WASHINGTON, June 10, 2015 – There’s a very real chance that an HBO program hosted by a British comedian could have an impact on upcoming U.S. agricultural policy.

John Oliver’s “Last Week Tonight” ruffled the collective feathers of the nation’s chicken industry on May 17 with an 18-minute segment that accused large companies of systematically mistreating their contract growers. The video of the segment was uploaded to the show’s YouTube channel and has been viewed 2.66 million times in the past three-and-a-half weeks.

Industry leaders called the show “a completely one-sided view of U.S. poultry production” while advocates for the contract growers said it was the most publicity the issue has gotten in the last 15 years. The segment detailed grievances held against large poultry producers for their vertically integrated model, which supplies the animals, feed, and veterinary care to the contract growers, who supply labor and production housing.

Defenders of this model include the National Chicken Council, which posted online a statement pointing out that the system “has allowed us to insulate farmers from the risk of changing market prices for chicken and feed ingredients such as corn and soybean meal.” But the total reliance on one company for production supplies leaves a producer vulnerable, critics say, and some farmers are speaking out, saying they have been subject to retaliation for voicing their displeasure with the supply method and “tournament” payment system used in poultry production.

According to an NCC issue brief, the “tournament” system is a “performance-based structure” allowing for producers to be “compensated according to both the quality and quantity of their roosts, as well as how efficiently they are raised.” Under the tournament system, which is very prevalent in the poultry industry, producers are ranked alongside other regional producers and paid based on their ranking. NCC’s brief also contains pointed quotes from poultry producers.  Here’s a sampling:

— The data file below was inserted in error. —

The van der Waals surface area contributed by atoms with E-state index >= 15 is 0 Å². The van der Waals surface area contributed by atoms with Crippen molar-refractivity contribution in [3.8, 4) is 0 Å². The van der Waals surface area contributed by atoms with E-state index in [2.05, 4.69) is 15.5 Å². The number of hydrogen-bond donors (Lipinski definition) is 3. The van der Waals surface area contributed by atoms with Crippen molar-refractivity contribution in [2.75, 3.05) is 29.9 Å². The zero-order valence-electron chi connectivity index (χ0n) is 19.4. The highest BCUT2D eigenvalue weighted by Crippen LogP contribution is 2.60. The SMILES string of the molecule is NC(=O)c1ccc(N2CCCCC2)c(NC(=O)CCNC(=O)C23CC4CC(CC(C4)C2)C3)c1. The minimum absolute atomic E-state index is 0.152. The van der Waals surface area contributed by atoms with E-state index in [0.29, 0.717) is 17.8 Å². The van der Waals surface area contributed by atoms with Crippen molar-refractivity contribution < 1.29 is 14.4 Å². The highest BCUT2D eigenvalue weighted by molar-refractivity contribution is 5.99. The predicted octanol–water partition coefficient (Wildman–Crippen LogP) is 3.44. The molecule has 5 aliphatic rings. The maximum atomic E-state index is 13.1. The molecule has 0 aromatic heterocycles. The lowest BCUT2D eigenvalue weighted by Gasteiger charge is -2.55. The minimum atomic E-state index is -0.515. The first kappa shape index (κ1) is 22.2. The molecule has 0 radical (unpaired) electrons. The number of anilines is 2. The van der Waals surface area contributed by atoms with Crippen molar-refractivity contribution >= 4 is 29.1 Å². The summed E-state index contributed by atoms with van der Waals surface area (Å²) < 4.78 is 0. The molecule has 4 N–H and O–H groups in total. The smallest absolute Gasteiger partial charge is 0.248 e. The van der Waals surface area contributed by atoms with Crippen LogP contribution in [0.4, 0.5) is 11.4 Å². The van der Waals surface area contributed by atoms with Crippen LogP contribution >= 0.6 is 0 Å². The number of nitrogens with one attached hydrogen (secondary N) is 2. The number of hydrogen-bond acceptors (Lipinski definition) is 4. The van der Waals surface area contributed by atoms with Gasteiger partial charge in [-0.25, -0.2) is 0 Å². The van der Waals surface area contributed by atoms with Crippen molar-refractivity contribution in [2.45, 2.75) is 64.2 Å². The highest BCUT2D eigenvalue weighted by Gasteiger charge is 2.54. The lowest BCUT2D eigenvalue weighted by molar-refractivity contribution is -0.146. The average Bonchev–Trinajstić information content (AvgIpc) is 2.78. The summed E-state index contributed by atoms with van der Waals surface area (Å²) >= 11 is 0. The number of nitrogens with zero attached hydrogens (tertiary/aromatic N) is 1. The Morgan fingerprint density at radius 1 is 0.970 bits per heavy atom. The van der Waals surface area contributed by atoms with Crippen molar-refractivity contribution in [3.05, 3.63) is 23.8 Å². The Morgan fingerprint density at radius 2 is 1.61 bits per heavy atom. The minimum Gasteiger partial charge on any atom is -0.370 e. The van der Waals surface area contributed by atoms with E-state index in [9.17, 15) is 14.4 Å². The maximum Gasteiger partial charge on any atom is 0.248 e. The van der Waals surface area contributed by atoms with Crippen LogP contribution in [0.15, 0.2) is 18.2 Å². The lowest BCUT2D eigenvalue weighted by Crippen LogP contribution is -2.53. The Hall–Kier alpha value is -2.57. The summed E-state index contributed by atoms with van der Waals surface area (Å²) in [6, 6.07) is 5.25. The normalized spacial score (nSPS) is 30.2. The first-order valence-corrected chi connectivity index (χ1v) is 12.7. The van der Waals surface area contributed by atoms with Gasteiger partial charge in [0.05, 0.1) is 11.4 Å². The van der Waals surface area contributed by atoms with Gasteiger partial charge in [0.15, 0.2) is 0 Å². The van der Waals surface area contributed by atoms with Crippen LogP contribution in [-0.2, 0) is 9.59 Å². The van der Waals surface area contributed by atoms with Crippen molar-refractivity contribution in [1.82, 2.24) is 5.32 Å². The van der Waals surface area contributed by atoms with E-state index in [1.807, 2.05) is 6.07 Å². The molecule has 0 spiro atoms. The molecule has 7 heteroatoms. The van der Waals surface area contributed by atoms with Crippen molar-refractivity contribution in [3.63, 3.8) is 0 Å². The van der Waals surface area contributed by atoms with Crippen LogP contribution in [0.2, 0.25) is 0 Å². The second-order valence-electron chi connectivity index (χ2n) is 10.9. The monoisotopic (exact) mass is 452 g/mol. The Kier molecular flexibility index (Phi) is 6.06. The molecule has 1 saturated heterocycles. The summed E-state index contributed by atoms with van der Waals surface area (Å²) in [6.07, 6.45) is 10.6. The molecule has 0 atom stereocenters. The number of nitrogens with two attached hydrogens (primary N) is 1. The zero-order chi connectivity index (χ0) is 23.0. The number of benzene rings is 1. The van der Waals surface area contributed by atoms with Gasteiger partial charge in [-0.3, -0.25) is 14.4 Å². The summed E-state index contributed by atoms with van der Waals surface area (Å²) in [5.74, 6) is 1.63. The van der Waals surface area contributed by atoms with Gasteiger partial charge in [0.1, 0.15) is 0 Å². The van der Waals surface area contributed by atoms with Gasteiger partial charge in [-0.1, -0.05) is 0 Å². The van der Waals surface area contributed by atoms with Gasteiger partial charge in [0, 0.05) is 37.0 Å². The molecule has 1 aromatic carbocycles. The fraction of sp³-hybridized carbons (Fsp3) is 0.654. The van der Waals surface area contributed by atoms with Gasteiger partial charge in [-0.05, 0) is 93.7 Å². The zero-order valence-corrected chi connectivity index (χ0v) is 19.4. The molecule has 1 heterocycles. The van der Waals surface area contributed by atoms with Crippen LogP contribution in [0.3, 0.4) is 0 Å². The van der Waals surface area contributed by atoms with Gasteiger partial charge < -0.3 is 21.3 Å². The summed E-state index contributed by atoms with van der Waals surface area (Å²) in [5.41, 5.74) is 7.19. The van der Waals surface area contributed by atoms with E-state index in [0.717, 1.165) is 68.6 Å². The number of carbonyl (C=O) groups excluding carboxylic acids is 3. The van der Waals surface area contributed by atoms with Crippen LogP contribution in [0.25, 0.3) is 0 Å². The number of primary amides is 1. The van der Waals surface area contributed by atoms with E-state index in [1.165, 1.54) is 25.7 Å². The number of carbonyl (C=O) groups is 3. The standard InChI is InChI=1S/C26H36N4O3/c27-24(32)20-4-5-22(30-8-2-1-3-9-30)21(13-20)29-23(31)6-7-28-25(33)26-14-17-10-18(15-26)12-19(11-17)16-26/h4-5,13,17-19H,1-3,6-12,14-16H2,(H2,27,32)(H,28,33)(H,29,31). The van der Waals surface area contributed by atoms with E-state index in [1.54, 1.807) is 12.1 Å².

• “Saying no one can be compensated below the average is like saying no one performs below average – which anyone knows is not true,” JoAnn Keith, Danville, Arkansas.
  • “I have been successful in this business by staying ahead of the competition. Is that not how a business should operate?” Denise Callaway, Mardela Springs, Maryland.
  • “The elimination of competition for growers is un-American,” David Thevenet, Sumter, South Carolina.

Proponents say the system rewards those who invest in their operations in ways such as improved housing and more dedicated man-hours, but opponents say it guarantees some operations will not recover their investment.

Those who have spoken out against the contracts say they have fallen victim to retaliation through low-quality feed or chickens. Speaking last week at a Capitol Hill briefing, Mike Weaver, a poultry producer and president of the Contract Poultry Growers Association of the Virginias, called himself “a living example of retaliation,” pointing out that the animals and other inputs are controlled by the company in contract with the grower, “and I have to make a good chicken out of it.”

“Before they even hatch, they know how that flock of chickens is going to do. So they want to say, ‘Well we just place them at random and we don’t retaliate against giving them bad chickens.’ That’s a lie,” Weaver said. “If they’re trying to retaliate against somebody like me, they bring them bad chickens.”

NCC denied Weaver’s claim, saying “it makes no economic sense for a company to do anything to jeopardize farmers from growing the healthiest chickens possible. Raising top quality birds produces wholesome chicken, and paychecks, for both farmers and the companies.”

At about the 13-and-a-half-minute mark of Oliver’s segment, he describes efforts to give producers the ability to speak out through rulemaking under USDA’s Grain Inspection, Packers and Stockyards Administration (GIPSA). Rules were proposed in 2011 that would protect producers from potential retaliation and clarify conduct that violated the rules. However, they have yet to be implemented because implementation has been blocked every year by an appropriations rider.

Rep. Marcy Kaptur, D-Ohio, said at the briefing she might demonstrate the need for these rules by giving members of Congress a bucket, typically stuffed with fried chicken, but instead containing just 30 cents, the amount of money that goes to a producer out of that bucket of chicken. She said she’s been working on fair contract rights for poultry producers for about 16 years, and she hopes this most recent splash of publicity will bring attention to the little-known plight of poultry producers.

“We have a right as free people and as a decent country to have fair treatment of those who take on this economic risk but do not have equal standing in the contracting process,” Kaptur said.

The House Appropriations Subcommittee on Agriculture, Rural Development, Food and Drug Administration, and Related Agencies is expected to mark up its appropriations bill next week.


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